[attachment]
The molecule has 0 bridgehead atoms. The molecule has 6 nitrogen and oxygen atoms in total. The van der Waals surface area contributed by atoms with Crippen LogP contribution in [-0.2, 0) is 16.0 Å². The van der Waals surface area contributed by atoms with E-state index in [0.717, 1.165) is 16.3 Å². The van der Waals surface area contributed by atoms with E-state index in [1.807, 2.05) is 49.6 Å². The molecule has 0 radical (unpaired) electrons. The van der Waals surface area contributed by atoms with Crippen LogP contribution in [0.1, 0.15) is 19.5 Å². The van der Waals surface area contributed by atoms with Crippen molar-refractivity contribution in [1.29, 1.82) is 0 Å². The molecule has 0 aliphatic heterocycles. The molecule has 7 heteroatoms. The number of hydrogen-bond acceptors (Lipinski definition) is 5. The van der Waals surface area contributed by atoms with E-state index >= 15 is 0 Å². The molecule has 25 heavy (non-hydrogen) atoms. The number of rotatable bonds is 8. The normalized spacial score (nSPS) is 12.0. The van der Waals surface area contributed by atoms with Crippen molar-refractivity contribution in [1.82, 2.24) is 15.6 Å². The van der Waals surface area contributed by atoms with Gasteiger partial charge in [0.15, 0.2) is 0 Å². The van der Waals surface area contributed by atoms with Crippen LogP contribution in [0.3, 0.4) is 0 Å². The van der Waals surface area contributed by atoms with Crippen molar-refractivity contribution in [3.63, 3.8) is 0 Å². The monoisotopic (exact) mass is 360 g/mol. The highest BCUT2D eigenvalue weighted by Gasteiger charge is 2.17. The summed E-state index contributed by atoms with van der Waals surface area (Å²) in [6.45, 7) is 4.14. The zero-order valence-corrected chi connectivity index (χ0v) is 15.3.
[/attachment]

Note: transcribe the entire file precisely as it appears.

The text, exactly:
The molecule has 0 bridgehead atoms. The molecule has 6 nitrogen and oxygen atoms in total. The van der Waals surface area contributed by atoms with Crippen LogP contribution in [-0.2, 0) is 16.0 Å². The van der Waals surface area contributed by atoms with E-state index in [0.717, 1.165) is 16.3 Å². The van der Waals surface area contributed by atoms with E-state index in [1.807, 2.05) is 49.6 Å². The molecule has 0 radical (unpaired) electrons. The van der Waals surface area contributed by atoms with Crippen LogP contribution in [0.1, 0.15) is 19.5 Å². The van der Waals surface area contributed by atoms with Crippen molar-refractivity contribution in [1.29, 1.82) is 0 Å². The molecule has 0 aliphatic heterocycles. The molecule has 7 heteroatoms. The number of hydrogen-bond acceptors (Lipinski definition) is 5. The van der Waals surface area contributed by atoms with E-state index >= 15 is 0 Å². The molecule has 25 heavy (non-hydrogen) atoms. The number of rotatable bonds is 8. The normalized spacial score (nSPS) is 12.0. The van der Waals surface area contributed by atoms with Crippen molar-refractivity contribution in [1.82, 2.24) is 15.6 Å². The van der Waals surface area contributed by atoms with Gasteiger partial charge in [0.15, 0.2) is 0 Å². The van der Waals surface area contributed by atoms with Crippen LogP contribution in [0.3, 0.4) is 0 Å². The van der Waals surface area contributed by atoms with Crippen molar-refractivity contribution in [3.63, 3.8) is 0 Å². The monoisotopic (exact) mass is 360 g/mol. The highest BCUT2D eigenvalue weighted by Gasteiger charge is 2.17. The summed E-state index contributed by atoms with van der Waals surface area (Å²) in [6.45, 7) is 4.14. The zero-order valence-corrected chi connectivity index (χ0v) is 15.3.